Web services performance testing: a pilgrim’s progress. Part 1.

When I embarked on a high-level test strategy for my latest project, I knew that I wanted to learn how to conduct meaningful performance tests. I had never done any kind of performance testing before, but I knew it was time (probably past time) to cross the Rubicon.

I am lead on the project and my own testing effort involves Web services, so I had to figure out:

  • Which aspects of performance I wanted to look at – meaning which questions I wanted to ask about performance
  • How to use the tools at my disposal – or learn how to use FOSS tools – to answer those questions
  • How to report results so that my project team could use the information I found

Now, if I wanted to learn how to write a Python program, I would have numerous online and print resources at my disposal. If I wanted to learn how to test Web service performance, I would have to look elsewhere. I became aware that I didn’t even know the correct questions to ask. 

I knew that some of my company’s online applications had had performance issues in the past, so I consulted with the people who had looked at those issues in depth.

I also looked at the testing tools that we had in-house that could measure performance: their documentation yielded some information on possible questions I could ask.

It seemed that one critical (and obvious) question would be:  what is the response time for a request? Even that question poses several new ones, though. Among those subquestions are:

  • How many requests should I submit to get a decent sample size?
  • Should I space those requests out evenly over time? Or should I vary their frequency?
  • How do I make sure I get a realistic sample of the request data that could be submitted to the service?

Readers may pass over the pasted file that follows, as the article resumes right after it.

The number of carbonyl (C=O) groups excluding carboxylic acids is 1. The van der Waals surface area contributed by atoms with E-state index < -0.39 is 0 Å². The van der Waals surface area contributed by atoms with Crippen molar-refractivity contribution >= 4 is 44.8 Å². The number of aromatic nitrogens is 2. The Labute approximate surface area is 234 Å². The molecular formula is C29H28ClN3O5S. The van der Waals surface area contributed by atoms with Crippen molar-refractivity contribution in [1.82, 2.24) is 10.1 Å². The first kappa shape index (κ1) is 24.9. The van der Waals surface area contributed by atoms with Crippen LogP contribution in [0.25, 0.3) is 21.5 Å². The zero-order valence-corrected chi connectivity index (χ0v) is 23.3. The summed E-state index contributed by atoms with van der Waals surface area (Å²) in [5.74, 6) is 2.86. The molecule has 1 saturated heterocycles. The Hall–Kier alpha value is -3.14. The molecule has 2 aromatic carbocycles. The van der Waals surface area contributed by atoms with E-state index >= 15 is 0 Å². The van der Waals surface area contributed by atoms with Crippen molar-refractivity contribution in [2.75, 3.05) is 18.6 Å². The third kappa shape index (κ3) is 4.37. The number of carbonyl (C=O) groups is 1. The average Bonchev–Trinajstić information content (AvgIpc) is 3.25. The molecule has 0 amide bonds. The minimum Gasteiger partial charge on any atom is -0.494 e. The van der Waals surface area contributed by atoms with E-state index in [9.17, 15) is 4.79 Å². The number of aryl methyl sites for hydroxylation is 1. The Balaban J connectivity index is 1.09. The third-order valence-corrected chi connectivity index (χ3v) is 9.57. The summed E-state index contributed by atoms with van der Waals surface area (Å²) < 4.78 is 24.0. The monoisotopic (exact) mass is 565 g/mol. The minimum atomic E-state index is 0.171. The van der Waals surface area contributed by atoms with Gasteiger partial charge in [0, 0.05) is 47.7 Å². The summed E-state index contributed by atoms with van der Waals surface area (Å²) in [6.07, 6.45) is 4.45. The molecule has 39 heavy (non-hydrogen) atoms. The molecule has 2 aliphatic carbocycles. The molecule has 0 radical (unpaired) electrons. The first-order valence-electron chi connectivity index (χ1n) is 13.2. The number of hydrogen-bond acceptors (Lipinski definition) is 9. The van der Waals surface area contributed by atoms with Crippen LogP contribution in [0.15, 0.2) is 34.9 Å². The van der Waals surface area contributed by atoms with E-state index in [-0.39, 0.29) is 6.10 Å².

• Does response time vary predictably with any other parameter? How about the size in bytes of the response? What about other load on the system that the Web services under test share with other applications?
  • Should I use our production region to do performance testing? Or can I get away with using the test region? (It turned out that for various reasons our test region would not give us a realistic idea of performance. My tests, run in parallel in both regions, established this beyond a shadow of a doubt. So I had to bargain with our prod support folks to continue to run my tests in the prod region.)
  • Should I look at average or median response time? (I had to refresh my decades-old introductory statistics course knowledge with online resources to answer that question.)

And I also had to look at the performance requirement to which my project team had stipulated. I learned early on from an old hand  that without a specific performance requirement, your performance data will not be terribly useful to the team. Note that your information might well establish a realistic performance requirement where there is none.

More detail to come.